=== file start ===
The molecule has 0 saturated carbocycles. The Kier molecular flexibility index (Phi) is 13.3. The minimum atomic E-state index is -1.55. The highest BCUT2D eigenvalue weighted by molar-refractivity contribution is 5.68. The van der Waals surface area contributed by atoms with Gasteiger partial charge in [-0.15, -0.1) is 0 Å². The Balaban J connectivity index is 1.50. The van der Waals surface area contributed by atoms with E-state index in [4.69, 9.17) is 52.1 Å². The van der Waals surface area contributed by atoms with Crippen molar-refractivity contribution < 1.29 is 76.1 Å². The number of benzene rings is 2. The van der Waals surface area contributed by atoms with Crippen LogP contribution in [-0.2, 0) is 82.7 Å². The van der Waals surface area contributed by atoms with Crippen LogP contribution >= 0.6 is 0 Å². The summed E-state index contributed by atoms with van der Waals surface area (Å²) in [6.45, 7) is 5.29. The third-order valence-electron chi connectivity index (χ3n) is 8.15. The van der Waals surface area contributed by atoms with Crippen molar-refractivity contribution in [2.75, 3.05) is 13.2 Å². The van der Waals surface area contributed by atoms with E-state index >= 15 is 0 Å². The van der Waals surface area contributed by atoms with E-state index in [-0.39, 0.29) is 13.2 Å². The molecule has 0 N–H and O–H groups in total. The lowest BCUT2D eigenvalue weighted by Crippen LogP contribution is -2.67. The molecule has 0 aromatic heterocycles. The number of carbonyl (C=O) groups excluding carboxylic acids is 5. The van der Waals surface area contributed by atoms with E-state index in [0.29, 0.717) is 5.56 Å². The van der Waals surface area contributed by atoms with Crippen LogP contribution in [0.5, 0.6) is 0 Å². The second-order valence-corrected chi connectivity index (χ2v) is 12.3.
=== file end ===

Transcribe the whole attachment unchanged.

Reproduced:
The molecule has 0 saturated carbocycles. The Kier molecular flexibility index (Phi) is 13.3. The minimum atomic E-state index is -1.55. The highest BCUT2D eigenvalue weighted by molar-refractivity contribution is 5.68. The van der Waals surface area contributed by atoms with Gasteiger partial charge in [-0.15, -0.1) is 0 Å². The Balaban J connectivity index is 1.50. The van der Waals surface area contributed by atoms with E-state index in [4.69, 9.17) is 52.1 Å². The van der Waals surface area contributed by atoms with Crippen molar-refractivity contribution < 1.29 is 76.1 Å². The number of benzene rings is 2. The van der Waals surface area contributed by atoms with Crippen LogP contribution in [-0.2, 0) is 82.7 Å². The van der Waals surface area contributed by atoms with Crippen LogP contribution >= 0.6 is 0 Å². The summed E-state index contributed by atoms with van der Waals surface area (Å²) in [6.45, 7) is 5.29. The third-order valence-electron chi connectivity index (χ3n) is 8.15. The van der Waals surface area contributed by atoms with Crippen molar-refractivity contribution in [2.75, 3.05) is 13.2 Å². The van der Waals surface area contributed by atoms with E-state index >= 15 is 0 Å². The van der Waals surface area contributed by atoms with E-state index in [-0.39, 0.29) is 13.2 Å². The molecule has 0 N–H and O–H groups in total. The lowest BCUT2D eigenvalue weighted by Crippen LogP contribution is -2.67. The molecule has 0 aromatic heterocycles. The number of carbonyl (C=O) groups excluding carboxylic acids is 5. The van der Waals surface area contributed by atoms with E-state index in [0.29, 0.717) is 5.56 Å². The van der Waals surface area contributed by atoms with Crippen LogP contribution in [0.5, 0.6) is 0 Å². The second-order valence-corrected chi connectivity index (χ2v) is 12.3.